You can get an overview about all discussed changes and ideas in the workshop document.

Improvements for interceptors and decorators

There are several enhancements to interceptors and decorators in CDI that are planned for CDI 2.0. Some of them are to support AOP on custom or produced beans, to support AOP on inner calls and to improve the interceptor chaining. The work on these topics has not started yet. But there are some small enhancements that were already implemented with Weld 3.0.0.Alpha1.
As Jozef Hartinger described in his release announcement, support for repeatable annotations was added for qualifiers and interceptor bindings. And the javax.interceptor.InvocationContext interface was extended to make it easier to access the interceptor binding in the interceptor.

You will find more information about it in the workshop document as soon as the work has started.

CDI for Java SE

CDI requires an up and running CDI container to process its components. This is usually no problem in an Java EE environment because the application server is taking care of the CDI container. But this is different in an Java SE environment, where the container has to be booted by the application. The main problem is, that the specification does not define an API to boot the container. Therefore Weld and Open Web Beans provide its own proprietary APIs to do it and Apache DeltaSpike offers an uniform API on top of that. Beginning with CDI 2.0 the start of the container shall be defined in the standard.

The work on this topic is still ongoing and there are several open questions that need to be answered in the upcoming discussions. You can read about it in the workshop document.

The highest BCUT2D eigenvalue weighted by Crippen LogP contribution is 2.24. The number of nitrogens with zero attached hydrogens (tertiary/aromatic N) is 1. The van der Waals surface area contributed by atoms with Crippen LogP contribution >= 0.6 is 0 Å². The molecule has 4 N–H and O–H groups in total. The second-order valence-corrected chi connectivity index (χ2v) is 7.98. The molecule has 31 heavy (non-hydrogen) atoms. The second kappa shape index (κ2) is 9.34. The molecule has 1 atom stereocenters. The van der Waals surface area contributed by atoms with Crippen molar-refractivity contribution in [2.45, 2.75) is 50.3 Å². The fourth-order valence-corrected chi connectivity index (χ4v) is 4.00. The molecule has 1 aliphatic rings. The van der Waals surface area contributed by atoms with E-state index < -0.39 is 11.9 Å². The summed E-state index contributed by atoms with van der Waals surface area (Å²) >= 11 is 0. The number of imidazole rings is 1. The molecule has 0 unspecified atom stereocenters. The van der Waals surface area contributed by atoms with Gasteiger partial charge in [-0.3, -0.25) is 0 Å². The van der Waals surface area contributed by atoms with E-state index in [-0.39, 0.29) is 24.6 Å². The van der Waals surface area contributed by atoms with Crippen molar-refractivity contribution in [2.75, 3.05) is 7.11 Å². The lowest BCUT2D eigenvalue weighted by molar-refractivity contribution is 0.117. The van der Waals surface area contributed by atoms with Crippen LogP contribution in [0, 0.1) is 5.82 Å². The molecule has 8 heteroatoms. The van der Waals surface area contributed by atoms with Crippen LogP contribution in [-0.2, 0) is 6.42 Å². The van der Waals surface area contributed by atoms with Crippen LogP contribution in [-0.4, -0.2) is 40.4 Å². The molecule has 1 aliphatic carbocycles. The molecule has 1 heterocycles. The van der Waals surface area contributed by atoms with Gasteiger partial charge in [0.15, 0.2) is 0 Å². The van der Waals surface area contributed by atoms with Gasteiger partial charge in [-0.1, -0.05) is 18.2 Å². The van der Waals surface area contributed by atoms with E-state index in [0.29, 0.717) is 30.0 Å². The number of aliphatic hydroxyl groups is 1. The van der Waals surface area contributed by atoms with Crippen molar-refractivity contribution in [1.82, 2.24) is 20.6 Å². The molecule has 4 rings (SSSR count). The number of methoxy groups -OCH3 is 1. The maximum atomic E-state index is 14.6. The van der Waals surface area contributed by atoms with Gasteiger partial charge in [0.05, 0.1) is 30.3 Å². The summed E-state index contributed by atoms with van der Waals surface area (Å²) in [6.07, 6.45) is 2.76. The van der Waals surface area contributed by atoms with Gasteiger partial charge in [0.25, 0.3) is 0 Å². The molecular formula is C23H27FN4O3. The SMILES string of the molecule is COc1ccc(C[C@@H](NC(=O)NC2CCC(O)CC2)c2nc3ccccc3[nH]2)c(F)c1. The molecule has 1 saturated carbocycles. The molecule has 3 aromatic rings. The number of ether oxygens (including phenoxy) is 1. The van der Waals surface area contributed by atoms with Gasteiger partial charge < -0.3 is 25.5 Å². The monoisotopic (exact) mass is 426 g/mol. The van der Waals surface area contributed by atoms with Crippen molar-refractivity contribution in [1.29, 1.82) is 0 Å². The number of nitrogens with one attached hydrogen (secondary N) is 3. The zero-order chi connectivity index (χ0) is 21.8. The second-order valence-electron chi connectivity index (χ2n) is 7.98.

Usage of Java 8 features

Java 8 was released in March 2014 and is therefore not used by the Java EE 7 specifications which were released in 2013. This will change with Java EE 8 and this means that CDI 2.0 can also make use of the new features.
The discussions about the influence of the new Java features on CDI are still in an early state, but there are several JEPs that seem to be applicable to improve the specification. Some of them, like the CompletionStage API and repeating annotations, are already used in the proposals for asynchronous events and repeatable interceptor bindings. But the usage of the new Java 8 features will not be limited to the new CDI features, there will also be talks on how to improve the existing parts of the specification.
The current ideas can be found in this document.

SPI and context enhancements

The work on SPI changes has also not started yet. Some goals of the CDI 2.0 specification will be to improve the access to all meta data created by CDI and to provide a way to add beans at runtime. The requested changes to provide a better control about contexts, especially to activate and deactivate them, will also require some SPI enhancements.
An additional huge topic will be the changes caused by the adoption of Java 8 and how to keep the SPI binary backward compatible.
The changes will be described in the workshop document.


As described in the previous paragraphs, the work on the CDI 2.0 specification is ongoing and there are lots of things that need further discussions. An early draft of the specification, which will contain the most stable new features, shall be completed in Q1 of 2015. The public review shall start in Q3 of 2015 and provide feedback for the final release. The final version of the CDI 2.0 specification shall be released in Q1 of 2016.